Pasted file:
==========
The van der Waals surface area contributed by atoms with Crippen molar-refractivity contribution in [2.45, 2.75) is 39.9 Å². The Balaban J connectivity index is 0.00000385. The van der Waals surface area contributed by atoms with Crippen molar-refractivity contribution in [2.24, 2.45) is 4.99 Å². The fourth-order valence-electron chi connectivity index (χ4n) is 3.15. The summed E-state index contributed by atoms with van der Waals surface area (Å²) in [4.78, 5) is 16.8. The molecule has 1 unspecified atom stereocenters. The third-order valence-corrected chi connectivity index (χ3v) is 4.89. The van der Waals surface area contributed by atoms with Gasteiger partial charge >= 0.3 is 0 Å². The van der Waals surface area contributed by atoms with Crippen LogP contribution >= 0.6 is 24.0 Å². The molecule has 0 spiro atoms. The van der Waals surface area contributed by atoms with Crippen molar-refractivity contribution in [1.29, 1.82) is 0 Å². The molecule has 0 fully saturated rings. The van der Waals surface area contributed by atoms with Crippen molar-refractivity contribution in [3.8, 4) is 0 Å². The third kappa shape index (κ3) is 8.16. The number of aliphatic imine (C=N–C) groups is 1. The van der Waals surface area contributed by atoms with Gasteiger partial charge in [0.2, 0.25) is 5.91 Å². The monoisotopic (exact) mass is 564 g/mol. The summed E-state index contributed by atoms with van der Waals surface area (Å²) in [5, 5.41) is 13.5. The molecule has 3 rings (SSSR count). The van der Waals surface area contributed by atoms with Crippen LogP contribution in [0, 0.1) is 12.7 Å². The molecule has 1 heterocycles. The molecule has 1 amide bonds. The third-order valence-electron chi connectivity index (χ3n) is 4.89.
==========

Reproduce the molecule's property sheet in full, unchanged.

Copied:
The van der Waals surface area contributed by atoms with Crippen molar-refractivity contribution in [2.45, 2.75) is 39.9 Å². The Balaban J connectivity index is 0.00000385. The van der Waals surface area contributed by atoms with Crippen molar-refractivity contribution in [2.24, 2.45) is 4.99 Å². The fourth-order valence-electron chi connectivity index (χ4n) is 3.15. The summed E-state index contributed by atoms with van der Waals surface area (Å²) in [4.78, 5) is 16.8. The molecule has 1 unspecified atom stereocenters. The third-order valence-corrected chi connectivity index (χ3v) is 4.89. The van der Waals surface area contributed by atoms with Gasteiger partial charge >= 0.3 is 0 Å². The van der Waals surface area contributed by atoms with Crippen LogP contribution >= 0.6 is 24.0 Å². The molecule has 0 spiro atoms. The van der Waals surface area contributed by atoms with Crippen molar-refractivity contribution in [1.29, 1.82) is 0 Å². The molecule has 0 fully saturated rings. The van der Waals surface area contributed by atoms with Crippen molar-refractivity contribution in [3.8, 4) is 0 Å². The third kappa shape index (κ3) is 8.16. The number of aliphatic imine (C=N–C) groups is 1. The van der Waals surface area contributed by atoms with Gasteiger partial charge in [0.2, 0.25) is 5.91 Å². The monoisotopic (exact) mass is 564 g/mol. The summed E-state index contributed by atoms with van der Waals surface area (Å²) in [5, 5.41) is 13.5. The molecule has 3 rings (SSSR count). The van der Waals surface area contributed by atoms with Crippen LogP contribution in [0, 0.1) is 12.7 Å². The molecule has 1 heterocycles. The molecule has 1 amide bonds. The third-order valence-electron chi connectivity index (χ3n) is 4.89.